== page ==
From Lieutenant Colonel Eleazer Oswald
Philadelphia, 28th October 1778
May it please your Excellency,
Your Letter of the 14th Instant was handed me last Evening. After sending my resignation to your Excellency,1 I waited some Days at Fredericksburg; an Answer, and unluckily your Note, requesting my Attendance at Head-Quarters, did not arrive ’till a few Hours after I had sett off for this Place, and which I did not receive till last Week2—But General Knox, or Colonel Lamb, might have fully satisfied your Excellency with respect to my leaving Camp, where I could not possibly remain, and subject myself to the Commands of a junior Officer.
If the Idea of resenting an Injury, or of not tamely submitting to a Degradation, or of not giving up all the rights of an Officer & Soldier, be erroneous? then I acknowledge that the Idea I have adopted, is erroneous—But it is a maxim, no less just, than general, he that will not contend for his own rights, as an Individual, will never defend the Rights of the Community.
As to the Plan established by the Committee of Arrangement, I have examined it attentively, and cannot find by any One of the Resolutions—by the Articles of War—or by any Resolve of Congress, the Principle on which the Board has determined my Case, therefore must conclude, that they have established an unwarrantable, and arbitrary Precedent.3
I did not mean to say, that the recommendations of the Committee were not inserted in General Orders of the 15. September—but, that I thought myself intitled to a Sight of the Proceedings of the Board at large, and that the Report of the Board of General Officers of the whole Line, upon which the recommendations were founded, ought also to have been inserted—But as your Excellency seems disposed not to enter into the Merits of the Principles, on which the Decision of the Board was founded, I would not wish to intrude farther on this Head, except observing, that as your Excellency is invested with all mili<tary> Authority, an Impropriety of Conduct in an<y> Board of Officers, or the Complaints of Individuals, might be corrected, and adjusted: In my Instance I do not expect it, as I was compelled to relinquish the right of appealing for redress, before my Claims could even be taken into Consideration: And Justice could not be expected from a Board, (who could make a Demand so ruinous & destructive to the Privileges of a free Citizen & Soldier) the Majority of which, were Men, who came into the Service clothed with the Rights of senior Officers, and Men, who have been superceded, and have tamely submitted to the Indignity.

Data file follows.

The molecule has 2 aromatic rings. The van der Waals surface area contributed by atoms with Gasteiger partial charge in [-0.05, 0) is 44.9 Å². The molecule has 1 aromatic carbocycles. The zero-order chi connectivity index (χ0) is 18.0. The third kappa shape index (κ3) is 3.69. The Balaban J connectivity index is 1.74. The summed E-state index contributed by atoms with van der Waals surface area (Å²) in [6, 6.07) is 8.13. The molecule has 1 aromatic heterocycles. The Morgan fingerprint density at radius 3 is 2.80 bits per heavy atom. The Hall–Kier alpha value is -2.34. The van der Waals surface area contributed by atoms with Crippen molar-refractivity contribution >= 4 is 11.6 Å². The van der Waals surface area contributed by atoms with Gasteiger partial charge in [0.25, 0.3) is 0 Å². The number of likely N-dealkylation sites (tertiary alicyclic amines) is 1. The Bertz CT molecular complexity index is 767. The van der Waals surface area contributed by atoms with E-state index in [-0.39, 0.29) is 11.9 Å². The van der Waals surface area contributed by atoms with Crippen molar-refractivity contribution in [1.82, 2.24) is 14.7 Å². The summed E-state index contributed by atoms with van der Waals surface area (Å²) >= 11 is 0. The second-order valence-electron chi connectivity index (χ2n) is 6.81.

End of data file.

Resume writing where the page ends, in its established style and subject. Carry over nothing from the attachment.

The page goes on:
I perfectly agree with your Excellency that it is much to be lamented that no Mode can be devised, to adjust Disputes about Rank to satisfy all parties—It is also to be lamented, that no fixt System has ever been adopted, as almost every Board have introduced a Mode of their Own—But a Mode of administring Justice, I think might have been establishd.
I am much obliged to your Excellency for the concern you express at the Loss of a good Officer, to the Service; and I do assure you Sir, that nothing but Injustice, by depriving me of my right, and transferring it to another, determines me to leave the Army—In so disgraceful a Situation I am sure your Excellency would not wish an Officer to serve: And, notwithstanding, I have the highest Esteem and Regard for your Excellency, I am sorry to observe, that there has not been more Attention paid to many brave and deserving Officers.
Colonel Lamb will settle my Accounts with the Public—I shall take the Liberty of inclosing my Commission to Congress, together with a just Representation of my Case, and my Reasons for resigning.4 I am, with all Respect, Your Excellency’s, most obedient and very humble Servant
ALS, PHi: Gratz Collection; Sprague transcript, DLC:GW.
2. This note has not been identified.
4. Oswald promptly went to Philadelphia, where on 2 Nov. he wrote a memorial to Congress stating his case and requesting permission to resign his commission (DNA:PCC, item 41). Congress read Oswald’s memorial on that same date, and after considering whether or not to refer it to a congressional committee or to GW, Congress postponed action on the memorial until 7 Nov., when it was referred to a committee of three delegates (JCC description begins Worthington Chauncey Ford et al., eds. Journals of the Continental Congress, 1774-1789. 34 vols. Washington, D.C., 1904–37. description ends , 12:1092–94, 1112). Two more delegates were added to that committee on 11 Dec. 1778 (JCC description begins Worthington Chauncey Ford et al., eds. Journals of the Continental Congress, 1774-1789. 34 vols. Washington, D.C., 1904–37. description ends , 12:1211), and on 2 Jan. 1779 the committee reported a resolution accepting Oswald’s resignation (JCC description begins Worthington Chauncey Ford et al., eds. Journals of the Continental Congress, 1774-1789. 34 vols. Washington, D.C., 1904–37. description ends , 13:24).